If you want to try and compress the whole mix you can not do it stereo with a mono comp, obvious I know... but with a stereo comp you can have either two mono comps OR you can link the two together to have a stereo pair. You could run mono into the comp and then use a Y jack to atleast get the singnal onto the L and R of the device you mixing to.


    Have fun, if you try to comp each channel via bounce keep track of what your doing (it'll get confusing mix wise) and if you can hear the amount of compression you've put on something you've put to much. :wink:

    Marc
     
  3. diamondteeth

    diamondteeth Guest

    THANKS (I think??) I put this topic onthe pro audio forum also because I wasn't sure which forum to post it on>
     
  4. guitardad72

    guitardad72 Active Member

    Your welcome.

    Did any of that make sence to you?

    Also be aware when compressing a "mix of tracks" (especially if the individual tracks are not compressed or limited) then when a peak happens on one track, it will bring the level down of all mixed tracks equally. Somethings may be come unaudible.

    Also wondering if you know what a compressor does and how it works. There are many stickies on this forum explaining.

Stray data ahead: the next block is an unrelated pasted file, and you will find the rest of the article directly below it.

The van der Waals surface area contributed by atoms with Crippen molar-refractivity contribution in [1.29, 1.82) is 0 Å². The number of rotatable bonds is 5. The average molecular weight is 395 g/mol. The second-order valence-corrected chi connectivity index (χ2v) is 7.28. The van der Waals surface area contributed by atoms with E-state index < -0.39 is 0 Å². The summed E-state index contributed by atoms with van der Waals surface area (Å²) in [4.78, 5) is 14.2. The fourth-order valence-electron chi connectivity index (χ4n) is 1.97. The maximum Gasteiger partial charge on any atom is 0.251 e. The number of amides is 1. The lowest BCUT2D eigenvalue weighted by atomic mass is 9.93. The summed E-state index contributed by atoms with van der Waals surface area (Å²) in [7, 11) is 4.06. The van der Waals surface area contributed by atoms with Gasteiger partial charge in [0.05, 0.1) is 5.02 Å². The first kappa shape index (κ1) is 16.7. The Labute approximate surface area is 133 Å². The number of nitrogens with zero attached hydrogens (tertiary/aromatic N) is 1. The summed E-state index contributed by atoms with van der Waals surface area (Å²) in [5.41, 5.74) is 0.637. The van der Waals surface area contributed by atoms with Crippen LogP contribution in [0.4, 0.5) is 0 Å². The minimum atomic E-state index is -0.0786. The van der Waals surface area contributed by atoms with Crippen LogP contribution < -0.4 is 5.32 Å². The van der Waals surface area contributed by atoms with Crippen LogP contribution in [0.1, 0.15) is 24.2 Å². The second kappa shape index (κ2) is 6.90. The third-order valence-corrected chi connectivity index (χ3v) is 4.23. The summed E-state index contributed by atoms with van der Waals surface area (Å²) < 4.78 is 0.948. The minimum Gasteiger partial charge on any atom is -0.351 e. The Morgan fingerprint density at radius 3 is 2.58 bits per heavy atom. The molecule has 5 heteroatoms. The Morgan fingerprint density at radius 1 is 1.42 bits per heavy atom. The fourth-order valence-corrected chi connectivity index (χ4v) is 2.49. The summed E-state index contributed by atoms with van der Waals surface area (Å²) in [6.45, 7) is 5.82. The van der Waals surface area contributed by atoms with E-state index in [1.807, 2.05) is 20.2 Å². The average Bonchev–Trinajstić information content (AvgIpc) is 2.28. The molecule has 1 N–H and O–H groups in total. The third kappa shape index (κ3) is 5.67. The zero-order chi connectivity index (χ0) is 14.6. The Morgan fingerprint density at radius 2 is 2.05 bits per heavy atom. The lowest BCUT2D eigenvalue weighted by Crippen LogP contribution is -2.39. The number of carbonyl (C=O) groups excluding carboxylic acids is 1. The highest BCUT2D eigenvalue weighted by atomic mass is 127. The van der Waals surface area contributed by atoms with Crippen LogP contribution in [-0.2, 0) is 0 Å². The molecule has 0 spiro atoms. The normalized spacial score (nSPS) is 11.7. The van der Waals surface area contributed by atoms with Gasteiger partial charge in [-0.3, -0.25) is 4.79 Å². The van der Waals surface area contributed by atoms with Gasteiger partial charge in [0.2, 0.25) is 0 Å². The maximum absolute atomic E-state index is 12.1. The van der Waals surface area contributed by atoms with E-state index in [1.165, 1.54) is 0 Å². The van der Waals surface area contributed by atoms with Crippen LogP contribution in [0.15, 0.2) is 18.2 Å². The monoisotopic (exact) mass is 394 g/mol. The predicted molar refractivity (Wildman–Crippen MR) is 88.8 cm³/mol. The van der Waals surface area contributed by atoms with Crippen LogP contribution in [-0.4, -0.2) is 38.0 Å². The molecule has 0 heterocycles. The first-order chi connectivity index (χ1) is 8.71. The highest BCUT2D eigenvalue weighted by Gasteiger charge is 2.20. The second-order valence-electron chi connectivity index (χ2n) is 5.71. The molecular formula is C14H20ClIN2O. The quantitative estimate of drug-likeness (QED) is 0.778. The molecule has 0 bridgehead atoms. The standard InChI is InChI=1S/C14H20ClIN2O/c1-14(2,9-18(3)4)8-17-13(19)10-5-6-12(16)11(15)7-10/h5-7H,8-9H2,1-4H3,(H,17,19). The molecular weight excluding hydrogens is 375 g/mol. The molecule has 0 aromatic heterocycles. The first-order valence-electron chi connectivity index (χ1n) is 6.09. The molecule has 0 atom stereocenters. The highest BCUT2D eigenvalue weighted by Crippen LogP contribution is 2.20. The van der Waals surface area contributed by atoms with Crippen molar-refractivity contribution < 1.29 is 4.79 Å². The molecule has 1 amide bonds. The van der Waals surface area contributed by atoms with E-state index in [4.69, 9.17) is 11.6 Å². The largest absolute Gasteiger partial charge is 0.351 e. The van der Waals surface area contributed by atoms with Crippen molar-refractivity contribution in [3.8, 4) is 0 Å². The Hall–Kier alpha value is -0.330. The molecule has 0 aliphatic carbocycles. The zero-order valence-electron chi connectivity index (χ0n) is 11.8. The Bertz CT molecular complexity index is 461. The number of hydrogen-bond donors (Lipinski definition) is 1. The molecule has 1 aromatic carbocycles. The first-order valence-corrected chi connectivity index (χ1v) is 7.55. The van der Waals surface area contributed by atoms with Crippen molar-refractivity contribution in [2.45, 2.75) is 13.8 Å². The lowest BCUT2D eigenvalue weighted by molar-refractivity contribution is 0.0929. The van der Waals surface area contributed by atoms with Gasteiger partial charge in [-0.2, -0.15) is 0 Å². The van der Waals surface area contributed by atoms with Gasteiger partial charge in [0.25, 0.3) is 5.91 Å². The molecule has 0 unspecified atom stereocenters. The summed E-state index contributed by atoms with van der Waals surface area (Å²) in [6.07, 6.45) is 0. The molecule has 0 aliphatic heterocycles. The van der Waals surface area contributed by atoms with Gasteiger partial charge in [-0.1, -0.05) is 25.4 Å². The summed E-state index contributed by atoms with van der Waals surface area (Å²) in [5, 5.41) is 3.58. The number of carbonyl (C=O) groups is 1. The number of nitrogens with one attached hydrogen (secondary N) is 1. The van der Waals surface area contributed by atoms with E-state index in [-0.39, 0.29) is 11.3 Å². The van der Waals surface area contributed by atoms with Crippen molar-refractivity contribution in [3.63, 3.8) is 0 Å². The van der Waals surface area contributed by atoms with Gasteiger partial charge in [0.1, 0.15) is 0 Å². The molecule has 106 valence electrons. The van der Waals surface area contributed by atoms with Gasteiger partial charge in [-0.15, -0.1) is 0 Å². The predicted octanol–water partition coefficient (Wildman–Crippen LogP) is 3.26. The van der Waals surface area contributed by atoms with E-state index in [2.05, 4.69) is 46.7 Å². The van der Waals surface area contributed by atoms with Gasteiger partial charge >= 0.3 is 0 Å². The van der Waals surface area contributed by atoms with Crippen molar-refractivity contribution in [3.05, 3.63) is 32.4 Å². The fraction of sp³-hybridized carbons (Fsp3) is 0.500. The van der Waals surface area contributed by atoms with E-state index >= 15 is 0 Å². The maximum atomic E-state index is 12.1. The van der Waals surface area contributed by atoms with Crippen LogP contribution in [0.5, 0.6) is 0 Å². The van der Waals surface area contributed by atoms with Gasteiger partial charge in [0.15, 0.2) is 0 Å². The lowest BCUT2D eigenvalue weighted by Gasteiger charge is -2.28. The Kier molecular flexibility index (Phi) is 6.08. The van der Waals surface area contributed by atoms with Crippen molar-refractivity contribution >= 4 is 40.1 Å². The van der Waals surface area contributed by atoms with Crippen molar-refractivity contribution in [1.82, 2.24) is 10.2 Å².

Marc :twisted:
     
  5. diamondteeth

    diamondteeth Guest

    Yes I understood everything. I guess I could have made this question much easier if I just asked if this DBX 163 could be used at all with the Tascam 388. It seems like it is sort of useless. I don't think I'm going to use compression at all on the mixdown.
     
  6. guitardad72

    guitardad72 Active Member

    Well that's not true:

    You could comp each track the way in, recording one track at a time.

    You can comp entire mix... just be careful and audition before final mix down, use a light setting on the comp to be safe... you may have to plan on manual turning up and down faders to help to mix... ie mix the song.

    With already recorded material you could settle for just a comp on the most dynamic track. A good choice would be the bass or the singer with the worst mic technique.

    You can also get the all tracks by bouncing them, that is if you have atleast one track to bounce too.

    Bouncing is a good thing just kinda old fasion.

    The Beatles recorded LOTS of material with a 4 track, and got 10 good tracks at mix time by only bouncing each track once> record 1st 3 tracks, bounce the 3 and record and mix a new part to track 4 > THEN record 2, bounce and record new part to track 3 > record 1 part on track 1, bounce and record to track 2 with a new part. Record on track one again. That's 4+3+2+1= 10, limited at mix down to 4 mono mixed tracks... a lot of planning was done and I'm sure a screw up meant a lot of back tracking....

    But bouncing is good, just a little time consuming and you can't undo it at a certain point.

    Marc :twisted:
     

Share This Page